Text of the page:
"The high standards and wise judgments of people like Walter Cronkite once acted as a national immune system, zapping scandal mongers and quashing wild rumors," wrote former "green jobs czar" Van Jones in Sunday's New York Times.
This may be one of the most unintentionally hilarious lines in recent memory. Jones, you may recall, left the White House when his background -- not just as an alleged 9/11 truther but as a self-confessed "Communist" and "revolutionary" -- became grist for the Fox News mill. Mainstream publications mostly ignored the controversy until after he was fired, and then focused on the fact that he directed an expletive at Republicans in a YouTube video.
Now Jones, with billets at Princeton and the Center for American Progress, casts himself as yet another victim, just like Shirley Sherrod, the Department of Agriculture employee fired after Andrew Breitbart released a misleadingly edited video of her. (Breitbart, a friend of mine, insists to me that he did not edit the video himself.)
You've just got to love a former member of STORM (Standing Together to Organize a Revolutionary Movement), a Mao-influenced organization with a professed "commitment to the fundamental principles of Marxism-Leninism," giving Walter Cronkite -- the dashboard saint of American bourgeois conformity -- his due as the bulwark of decency. Yes, yes, Jones says he's grown and is no longer the Red he was even a few years ago. But come on.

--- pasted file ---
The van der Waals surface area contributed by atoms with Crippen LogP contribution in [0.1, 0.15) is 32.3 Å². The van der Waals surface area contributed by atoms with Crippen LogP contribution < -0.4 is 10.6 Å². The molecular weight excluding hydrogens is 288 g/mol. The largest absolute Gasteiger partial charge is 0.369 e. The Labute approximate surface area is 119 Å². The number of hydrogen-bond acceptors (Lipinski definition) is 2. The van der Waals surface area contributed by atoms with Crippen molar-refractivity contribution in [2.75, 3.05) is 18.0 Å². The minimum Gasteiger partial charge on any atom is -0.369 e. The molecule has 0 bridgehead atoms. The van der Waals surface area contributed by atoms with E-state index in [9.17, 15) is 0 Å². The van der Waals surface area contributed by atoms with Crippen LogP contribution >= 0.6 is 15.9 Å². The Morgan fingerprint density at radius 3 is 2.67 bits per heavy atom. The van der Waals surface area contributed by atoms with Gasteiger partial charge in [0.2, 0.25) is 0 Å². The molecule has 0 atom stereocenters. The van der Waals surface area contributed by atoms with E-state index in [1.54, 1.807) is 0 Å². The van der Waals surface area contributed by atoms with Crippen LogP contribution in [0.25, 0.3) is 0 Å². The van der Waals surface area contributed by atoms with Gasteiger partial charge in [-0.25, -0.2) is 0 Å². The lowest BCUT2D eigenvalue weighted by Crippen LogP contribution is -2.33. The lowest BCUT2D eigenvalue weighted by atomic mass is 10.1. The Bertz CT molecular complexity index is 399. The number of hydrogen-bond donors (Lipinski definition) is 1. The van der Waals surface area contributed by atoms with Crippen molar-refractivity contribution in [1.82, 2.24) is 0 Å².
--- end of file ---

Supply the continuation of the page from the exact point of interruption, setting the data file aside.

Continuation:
For generations, conservatives lamented the decline in standards. When Hollywood portrayed glandular instincts as the new moral compass of the secular age, conservatives waxed nostalgic over the lost decency of the "studio system." When the education industry shelved the great books in favor of hugs, conservatives lamented the demise of the three Rs and the "closing of the American mind." When the left became enamored with a "riot ideology" that mistook lawlessness for political protest, conservatives invoked "law and order." Name a front in the political and culture wars, and conservatives defended the authority of authority and the tradition of tradition, while liberals and leftists defended sticking it to the man.
But now that the legacy media is one of the last resources the left still has at its disposal, even Comrade Jones isn't immune to mossy nostalgia for Walter Cronkite (who, by the way, is easily one of the most overrated American icons).
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